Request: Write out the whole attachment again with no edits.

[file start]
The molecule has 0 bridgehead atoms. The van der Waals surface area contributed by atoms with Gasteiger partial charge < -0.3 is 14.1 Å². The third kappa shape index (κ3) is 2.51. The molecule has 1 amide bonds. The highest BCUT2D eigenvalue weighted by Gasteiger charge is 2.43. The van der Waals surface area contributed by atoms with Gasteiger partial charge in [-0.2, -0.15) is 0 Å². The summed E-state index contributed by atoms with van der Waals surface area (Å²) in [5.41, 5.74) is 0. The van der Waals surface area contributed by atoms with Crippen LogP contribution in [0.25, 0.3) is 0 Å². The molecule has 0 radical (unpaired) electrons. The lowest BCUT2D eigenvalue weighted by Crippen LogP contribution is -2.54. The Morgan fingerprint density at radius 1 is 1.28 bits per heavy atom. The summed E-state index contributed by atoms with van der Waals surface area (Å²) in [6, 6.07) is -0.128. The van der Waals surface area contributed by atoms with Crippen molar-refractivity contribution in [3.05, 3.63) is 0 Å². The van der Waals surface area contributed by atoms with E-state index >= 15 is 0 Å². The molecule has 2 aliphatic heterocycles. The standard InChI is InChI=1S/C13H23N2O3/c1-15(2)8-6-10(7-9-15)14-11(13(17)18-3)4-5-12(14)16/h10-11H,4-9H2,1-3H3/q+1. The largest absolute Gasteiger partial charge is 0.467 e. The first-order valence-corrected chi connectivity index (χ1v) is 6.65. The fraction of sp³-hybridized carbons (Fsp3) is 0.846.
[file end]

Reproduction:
The molecule has 0 bridgehead atoms. The van der Waals surface area contributed by atoms with Gasteiger partial charge < -0.3 is 14.1 Å². The third kappa shape index (κ3) is 2.51. The molecule has 1 amide bonds. The highest BCUT2D eigenvalue weighted by Gasteiger charge is 2.43. The van der Waals surface area contributed by atoms with Gasteiger partial charge in [-0.2, -0.15) is 0 Å². The summed E-state index contributed by atoms with van der Waals surface area (Å²) in [5.41, 5.74) is 0. The van der Waals surface area contributed by atoms with Crippen LogP contribution in [0.25, 0.3) is 0 Å². The molecule has 0 radical (unpaired) electrons. The lowest BCUT2D eigenvalue weighted by Crippen LogP contribution is -2.54. The Morgan fingerprint density at radius 1 is 1.28 bits per heavy atom. The summed E-state index contributed by atoms with van der Waals surface area (Å²) in [6, 6.07) is -0.128. The van der Waals surface area contributed by atoms with Crippen molar-refractivity contribution in [3.05, 3.63) is 0 Å². The van der Waals surface area contributed by atoms with E-state index >= 15 is 0 Å². The molecule has 2 aliphatic heterocycles. The standard InChI is InChI=1S/C13H23N2O3/c1-15(2)8-6-10(7-9-15)14-11(13(17)18-3)4-5-12(14)16/h10-11H,4-9H2,1-3H3/q+1. The largest absolute Gasteiger partial charge is 0.467 e. The first-order valence-corrected chi connectivity index (χ1v) is 6.65. The fraction of sp³-hybridized carbons (Fsp3) is 0.846.